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Sweet potato


  • Lab Tested

  • People Tested

    Scientific Name:

  • Ipomoea batatas


  • Vegetables


  • Fall

    Natural Antiangiogenic Molecules:

  • Lutein, Beta-carotene, Chlorogenic acid, Anthocyanin
Basic Info

The sweet potato is a tuber (edible storage root) belonging to the Morning Glory family, and is actually not related to a potato as the name implies.  Sweet potato is also often confused with the yam, which is a completely different plant, a tuber related to lilies that grows from a vine, and which grows to much larger sizes.

Sweet potatoes have a smooth skin and usually are elongated with tapered ends. Their colors range from purple, violet, orange or grey and flesh that can vary from white to various orange hues.  In contrast, yams are West African in origin (their name comes from "njam" which means "to eat") and are different in appearance, with tree bark-like rough thick skin brown or black in color, and flesh that is never orange and is more starchy than sweet potato. Anti-angiogenic carotenoids are high in sweet potatoes while very low in yams.

The sweet potato originated in Peru, Ecuador, and Venezuela, and was brought to Polynesia as early as 1000 AD by maritime travelers. Settlers found Native Americans in Louisiana eating sweet potatoes. The tuber was first brought to Europby Christopher Columbus. Today, it is one of the most important root vegetables in the world. It is a staple crop in Papua New Guinea, the Solomon Islands, Burundi, Rwanda, and Uganda. Eighty percent of the world's sweet potatoes are grown in China, mainly for livestock feed, while the Americas grow less than 3% of the world's supply. Europe has only a small sweet potato production, located in Portugal.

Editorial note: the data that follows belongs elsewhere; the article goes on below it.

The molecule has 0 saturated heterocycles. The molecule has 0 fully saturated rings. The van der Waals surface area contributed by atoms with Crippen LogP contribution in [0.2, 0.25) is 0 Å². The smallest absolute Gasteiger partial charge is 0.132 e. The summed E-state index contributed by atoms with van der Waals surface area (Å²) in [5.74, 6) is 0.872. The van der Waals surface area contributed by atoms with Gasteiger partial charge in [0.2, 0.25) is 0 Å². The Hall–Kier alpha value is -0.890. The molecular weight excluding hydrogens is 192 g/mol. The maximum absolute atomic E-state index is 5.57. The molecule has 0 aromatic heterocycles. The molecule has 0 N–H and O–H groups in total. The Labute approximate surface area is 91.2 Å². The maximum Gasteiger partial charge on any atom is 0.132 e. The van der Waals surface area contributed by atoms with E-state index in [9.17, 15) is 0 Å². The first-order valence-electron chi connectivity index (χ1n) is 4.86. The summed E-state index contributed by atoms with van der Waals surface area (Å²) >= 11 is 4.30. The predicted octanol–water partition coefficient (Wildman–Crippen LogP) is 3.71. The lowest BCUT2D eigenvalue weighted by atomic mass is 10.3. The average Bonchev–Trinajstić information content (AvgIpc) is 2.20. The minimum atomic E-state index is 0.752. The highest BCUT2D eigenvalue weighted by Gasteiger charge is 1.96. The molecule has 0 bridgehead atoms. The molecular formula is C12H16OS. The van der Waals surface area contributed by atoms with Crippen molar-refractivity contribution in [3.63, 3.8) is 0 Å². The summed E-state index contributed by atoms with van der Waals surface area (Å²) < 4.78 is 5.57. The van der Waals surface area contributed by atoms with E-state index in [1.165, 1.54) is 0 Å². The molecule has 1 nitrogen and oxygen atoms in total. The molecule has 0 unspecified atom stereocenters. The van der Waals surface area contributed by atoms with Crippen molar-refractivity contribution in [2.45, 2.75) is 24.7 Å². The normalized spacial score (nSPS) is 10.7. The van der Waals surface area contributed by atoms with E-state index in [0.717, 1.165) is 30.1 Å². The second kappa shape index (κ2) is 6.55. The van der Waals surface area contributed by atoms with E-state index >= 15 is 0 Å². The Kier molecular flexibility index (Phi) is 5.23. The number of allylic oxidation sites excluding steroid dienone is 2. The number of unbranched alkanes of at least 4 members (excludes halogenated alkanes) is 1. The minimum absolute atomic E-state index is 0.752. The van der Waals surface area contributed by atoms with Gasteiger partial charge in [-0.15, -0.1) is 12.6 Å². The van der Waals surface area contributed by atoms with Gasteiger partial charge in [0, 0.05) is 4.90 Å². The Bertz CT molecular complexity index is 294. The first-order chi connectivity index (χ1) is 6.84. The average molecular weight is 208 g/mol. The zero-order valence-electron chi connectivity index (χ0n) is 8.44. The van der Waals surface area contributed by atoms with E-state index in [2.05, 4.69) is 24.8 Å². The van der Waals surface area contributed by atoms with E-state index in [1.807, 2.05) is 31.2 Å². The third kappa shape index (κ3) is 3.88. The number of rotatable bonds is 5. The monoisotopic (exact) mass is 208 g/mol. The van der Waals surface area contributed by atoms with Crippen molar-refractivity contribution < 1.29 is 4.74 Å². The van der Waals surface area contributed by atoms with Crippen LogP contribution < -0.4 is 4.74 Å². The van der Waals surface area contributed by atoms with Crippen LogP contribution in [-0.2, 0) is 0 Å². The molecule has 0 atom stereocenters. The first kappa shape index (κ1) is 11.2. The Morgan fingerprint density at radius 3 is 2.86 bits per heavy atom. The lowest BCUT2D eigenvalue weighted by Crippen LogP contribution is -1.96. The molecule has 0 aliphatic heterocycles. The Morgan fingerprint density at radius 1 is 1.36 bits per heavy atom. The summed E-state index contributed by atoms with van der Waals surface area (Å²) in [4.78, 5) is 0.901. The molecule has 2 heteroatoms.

Sweet potatoes are a warm season plant, sown by stem or root cuttings rather than by seeds. They are sensitive to cold temperature and tubers are harvested before the first frost. Sweet potatoes are often "cured" in a process that improves storage, involving drying the freshly dug roots on the ground for 3 hours, followed by storage in warm, humid conditions for 5-14 days. Such cured sweet potatoes can be kept for 13 months at 55-59° F.

Types & Uses

There are over 6,500 varieties of sweet potatoes worldwide. See a gallery of sweet potato varieties at The Beauregard, is the most common variety in U.S. supermarkets; it has a reddish-orange skin and bright orange flesh. Other popular varieties include the Carolina Ruby, which has purple-gray skin and dark orange flesh and is excellent for bakingJewel, which is copper-skinned and orange-fleshed and keeps moist when baked; Red Garnet is considered most savory with a loose texture. Non-traditional varieties include the Japanese White with a chestnut flavor and velvet texture; the Batata with a grey hue and the Okinawa with a purple tint. The Maori potato, or Ureniki variety is a purple sweet potato that were consumed by New Zealand settlers of Polynesian descent as early as the early 1900s.  A cream-fleshed variety called boniato is popular in the Caribbean.

Sweet potatoes are one of the easiest vegetables to cook. They can be steamed or roasted in their skins, or they can be mashed, pureed, fried or baked. They can also be candied, canned or dried as chips. The flavor of sweet potato pairs well with many spices and condiments including cinnamon, honey, nutmeg, ginger and lime. Common sweet potato dishes in the United States include sweet potato pie, sweet potato casserole and sweet potato fries. Sweet potato is prevalent in Asian dishes, ranging from the simple street snack of roasted sweet potato to its popular use in Japanese tempura  to Chinese tong sui which is a sweet potato soup flavored with sugar and ginger.